Diet & Nutrition

Breakfast: the Most Important Meal of the Day?

Boost metabolism. Improve blood sugar control. Enhance weight loss. Decrease risk of Type 2 Diabetes. These are all common claims made about eating breakfast. Despite extensive research to answer the question ‘Is breakfast the most important meal of the day?’, the research remains inconclusive.

Weight Management & Breakfast

While research has demonstrated that those who eat breakfast are less likely to be overweight or more likely to maintain weight loss, the studies are cross-sectional in nature and do not prove cause and effect. Therefore, there could be other characteristics of early morning eaters that result in maintaining a healthy weight. For example, those who eat breakfast may be more likely to exercise, in which case exercise, rather than their morning nutrition, would be the reason for healthy weight maintenance. 

In addition, researchers have hypothesized that skipping the first meal leads to overeating or choosing low quality foods later in the day, which can result in weight gain (or prevent weight loss); however, research findings are inconsistent. 

Blood Sugar and Metabolism

Beyond weight management, you may hear that skipping breakfast negatively impacts blood sugar control or that eating breakfast can boost your metabolism. Again, research findings are weak. For example, one study demonstrated improved blood sugar control in those who ate breakfast compared to those who skipped; however, the study was conducted in 10 young males and did not demonstrate any differences in metabolism or body composition between the two groups.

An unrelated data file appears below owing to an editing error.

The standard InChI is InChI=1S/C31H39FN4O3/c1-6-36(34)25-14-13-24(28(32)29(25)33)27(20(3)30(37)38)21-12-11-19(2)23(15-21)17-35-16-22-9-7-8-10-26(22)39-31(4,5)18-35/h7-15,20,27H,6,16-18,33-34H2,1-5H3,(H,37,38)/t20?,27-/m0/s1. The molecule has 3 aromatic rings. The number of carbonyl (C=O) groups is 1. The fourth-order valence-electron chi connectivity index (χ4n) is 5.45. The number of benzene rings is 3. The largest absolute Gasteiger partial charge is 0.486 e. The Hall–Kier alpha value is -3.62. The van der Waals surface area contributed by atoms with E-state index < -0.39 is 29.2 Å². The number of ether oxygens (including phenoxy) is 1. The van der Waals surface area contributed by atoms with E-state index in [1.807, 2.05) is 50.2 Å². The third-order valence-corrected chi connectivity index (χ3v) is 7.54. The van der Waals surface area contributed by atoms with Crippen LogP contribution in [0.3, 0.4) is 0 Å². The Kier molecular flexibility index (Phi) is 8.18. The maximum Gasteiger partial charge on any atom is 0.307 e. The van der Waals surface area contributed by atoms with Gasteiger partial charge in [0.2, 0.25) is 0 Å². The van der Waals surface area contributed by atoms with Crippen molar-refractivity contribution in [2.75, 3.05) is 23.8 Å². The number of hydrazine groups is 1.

Energy and Concentration

Glucose is the primary fuel source for your brain; however, your body has limited stored supplies. As such, after an overnight fast, your supply of glucose for your brain may be low, and you may start to feel sluggish throughout the morning if you don’t eat early. Some studies have demonstrated improved energy and ability to concentrate in those who eat breakfast compared to those who don’t. However, this varies across individuals, and some people claim to have more energy in the morning without this meal. 

Vitamins and Minerals

If you eat breakfast, you may be more likely to meet the recommended daily intake of vitamins and minerals. Meeting recommendations can improve health; however, it is still possible to meet dietary recommendations without eating a morning meal.  

Bottom Line on Breakfast

In conclusion, a healthy diet is not just about whether or not you eat breakfast. If you aren’t hungry in the morning and your energy levels aren’t negatively impacted by skipping your morning meal, then aim to make up for nutrients you missed with lunch, dinner and healthy snacks throughout the day. 

However, if you aren’t skipping your morning meal because of lack of hunger, but because of time, energy or lack of ideas, check out our Overnight Oats recipe for something nutritious that you can prepare in advance! 

Lastly, if you are eating a morning meal but are still experiencing lack of energy in the morning, make sure your choices are well-balanced by incorporating whole grains, protein and healthy fat. For more ideas or questions, don’t hesitate to reach out to Nicole at nschultz@sfginc.com.

 

REFERENCES:

Betts JA, Richardson JD, Chowdhury EA, Holman GD, Tsintzas K, Thompson D. The causal role of breakfast in energy balance and health: a randomized controlled trial in lean adults. Am J Clin Nutr. 2014;100(2):539-547. doi:10.3945/ajcn.114.083402

Betts JA, Chowdhury EA, Gonzalez JT, Richardson JD, Tsintzas K, Thompson D. Is breakfast the most important meal of the day?. Proc Nutr Soc. 2016;75(4):464-474. doi:10.1017/S0029665116000318

Bi H, Gan Y, Yang C, Chen Y, Tong X, Lu Z. Breakfast skipping and the risk of type 2 diabetes: a meta-analysis of observational studies. Public Health Nutr. 2015;18(16):3013-3019. doi:10.1017/S1368980015000257